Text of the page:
A community tank of female Bettas or Siamese Fighting Fish is just as peaceful to watch, as a tank of tropical, but you are limited to tank mates. I have housed cherry shrimp, glass shrimp and bristle nose catfish with female Bettas with no problems. The shrimp even managed to breed quite well with the females. So if you ever have the opportunity to purchase some good clear colour female Bettas or Siamese Fighting Fish, give some thought to a community tank. Just check that they are really female Bettas or Siamese Fighting Fish and not short fin males or males that have not reached maturity. Look for shorter ventral fins, an egg spot between the ventral fins, horizontal line of stress on the body, rounder/fatter body and in white body females look for the egg sack. If the fish has none of these traits then it is a good chance it is a short fin male, or a runt of the spawn.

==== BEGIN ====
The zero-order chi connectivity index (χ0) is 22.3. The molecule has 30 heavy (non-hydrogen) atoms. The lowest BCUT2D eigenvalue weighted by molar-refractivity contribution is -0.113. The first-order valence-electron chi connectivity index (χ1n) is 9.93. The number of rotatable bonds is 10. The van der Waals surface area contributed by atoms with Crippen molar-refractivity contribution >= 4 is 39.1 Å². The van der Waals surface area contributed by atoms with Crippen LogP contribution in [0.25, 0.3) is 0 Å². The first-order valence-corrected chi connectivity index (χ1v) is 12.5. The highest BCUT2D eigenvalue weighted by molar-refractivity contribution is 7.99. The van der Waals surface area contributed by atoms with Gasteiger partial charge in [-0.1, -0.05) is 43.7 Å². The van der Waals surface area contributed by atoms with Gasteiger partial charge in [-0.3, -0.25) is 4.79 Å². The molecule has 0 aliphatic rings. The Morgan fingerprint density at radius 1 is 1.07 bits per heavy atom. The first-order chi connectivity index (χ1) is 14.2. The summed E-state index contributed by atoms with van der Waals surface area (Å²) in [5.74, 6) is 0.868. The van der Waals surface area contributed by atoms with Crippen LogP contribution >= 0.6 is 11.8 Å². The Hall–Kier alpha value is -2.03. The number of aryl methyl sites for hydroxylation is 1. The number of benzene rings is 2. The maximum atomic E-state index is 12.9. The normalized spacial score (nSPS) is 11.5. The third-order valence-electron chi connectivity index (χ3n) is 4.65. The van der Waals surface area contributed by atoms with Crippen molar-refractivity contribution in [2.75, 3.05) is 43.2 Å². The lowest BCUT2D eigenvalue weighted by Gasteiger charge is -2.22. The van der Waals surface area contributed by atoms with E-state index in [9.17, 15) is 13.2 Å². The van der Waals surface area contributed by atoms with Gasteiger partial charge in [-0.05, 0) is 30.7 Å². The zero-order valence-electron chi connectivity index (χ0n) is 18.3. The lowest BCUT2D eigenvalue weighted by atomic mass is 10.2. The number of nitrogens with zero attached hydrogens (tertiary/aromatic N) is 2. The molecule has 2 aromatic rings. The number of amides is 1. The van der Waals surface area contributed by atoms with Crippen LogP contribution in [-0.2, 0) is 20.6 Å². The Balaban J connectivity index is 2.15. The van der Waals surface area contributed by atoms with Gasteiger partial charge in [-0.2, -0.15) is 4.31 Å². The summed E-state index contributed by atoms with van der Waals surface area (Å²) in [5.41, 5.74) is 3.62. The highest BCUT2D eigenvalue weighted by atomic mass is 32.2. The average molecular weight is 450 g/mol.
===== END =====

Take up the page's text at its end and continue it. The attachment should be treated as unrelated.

The more you look for information on these beautiful fish, the more you will find that the information varies, especially when it comes to spawning Bettas. The only suggestion or advice I can give is to read everything and then trial what you think may work for you. And this is not an easy task, as a lot of breeders do not tell you all their secrets to success. When I first started spawning Bettas, live food cultures were not popular and very difficult to obtain. Many people told me that I did not need them, but when I questioned them further, their survival rate was only between 10 to 20%. I uncovered several of these omission in my first couple of years of spawning Bettas that could have saved me a lot of heartache. The products below are options for you to consider, and would like to hear your opinion about them if you have already have them.
Betta Lovers Guide Click Here!
Caring for Siamese Fighting Fish Click Here!
Halfmoon Betta Fish Guide Click Here!
Taking The Mystery Out Of Betta Breeding Click Here!